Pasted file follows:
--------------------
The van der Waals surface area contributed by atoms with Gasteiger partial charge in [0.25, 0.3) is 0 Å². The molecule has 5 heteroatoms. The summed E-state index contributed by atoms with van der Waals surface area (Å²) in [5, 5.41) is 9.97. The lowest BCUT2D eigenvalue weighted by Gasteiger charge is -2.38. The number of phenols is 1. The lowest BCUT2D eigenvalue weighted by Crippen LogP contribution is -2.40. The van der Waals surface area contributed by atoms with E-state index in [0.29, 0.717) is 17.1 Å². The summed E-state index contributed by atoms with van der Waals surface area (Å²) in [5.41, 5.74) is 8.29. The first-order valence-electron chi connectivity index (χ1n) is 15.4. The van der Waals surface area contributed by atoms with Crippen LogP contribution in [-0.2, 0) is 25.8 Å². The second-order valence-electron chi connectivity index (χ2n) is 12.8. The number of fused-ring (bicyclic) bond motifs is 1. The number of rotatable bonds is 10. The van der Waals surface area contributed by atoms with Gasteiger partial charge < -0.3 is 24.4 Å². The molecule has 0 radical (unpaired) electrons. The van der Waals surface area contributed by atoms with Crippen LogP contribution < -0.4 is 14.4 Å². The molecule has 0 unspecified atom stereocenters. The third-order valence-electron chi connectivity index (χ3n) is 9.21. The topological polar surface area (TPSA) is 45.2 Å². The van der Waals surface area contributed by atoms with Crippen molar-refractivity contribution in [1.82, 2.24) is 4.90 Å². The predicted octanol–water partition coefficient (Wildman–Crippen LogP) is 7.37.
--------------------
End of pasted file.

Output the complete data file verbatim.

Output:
The van der Waals surface area contributed by atoms with Gasteiger partial charge in [0.25, 0.3) is 0 Å². The molecule has 5 heteroatoms. The summed E-state index contributed by atoms with van der Waals surface area (Å²) in [5, 5.41) is 9.97. The lowest BCUT2D eigenvalue weighted by Gasteiger charge is -2.38. The number of phenols is 1. The lowest BCUT2D eigenvalue weighted by Crippen LogP contribution is -2.40. The van der Waals surface area contributed by atoms with E-state index in [0.29, 0.717) is 17.1 Å². The summed E-state index contributed by atoms with van der Waals surface area (Å²) in [5.41, 5.74) is 8.29. The first-order valence-electron chi connectivity index (χ1n) is 15.4. The van der Waals surface area contributed by atoms with Crippen LogP contribution in [-0.2, 0) is 25.8 Å². The second-order valence-electron chi connectivity index (χ2n) is 12.8. The number of fused-ring (bicyclic) bond motifs is 1. The number of rotatable bonds is 10. The van der Waals surface area contributed by atoms with Gasteiger partial charge < -0.3 is 24.4 Å². The molecule has 0 radical (unpaired) electrons. The van der Waals surface area contributed by atoms with Crippen LogP contribution < -0.4 is 14.4 Å². The molecule has 0 unspecified atom stereocenters. The third-order valence-electron chi connectivity index (χ3n) is 9.21. The topological polar surface area (TPSA) is 45.2 Å². The van der Waals surface area contributed by atoms with Crippen molar-refractivity contribution in [1.82, 2.24) is 4.90 Å². The predicted octanol–water partition coefficient (Wildman–Crippen LogP) is 7.37.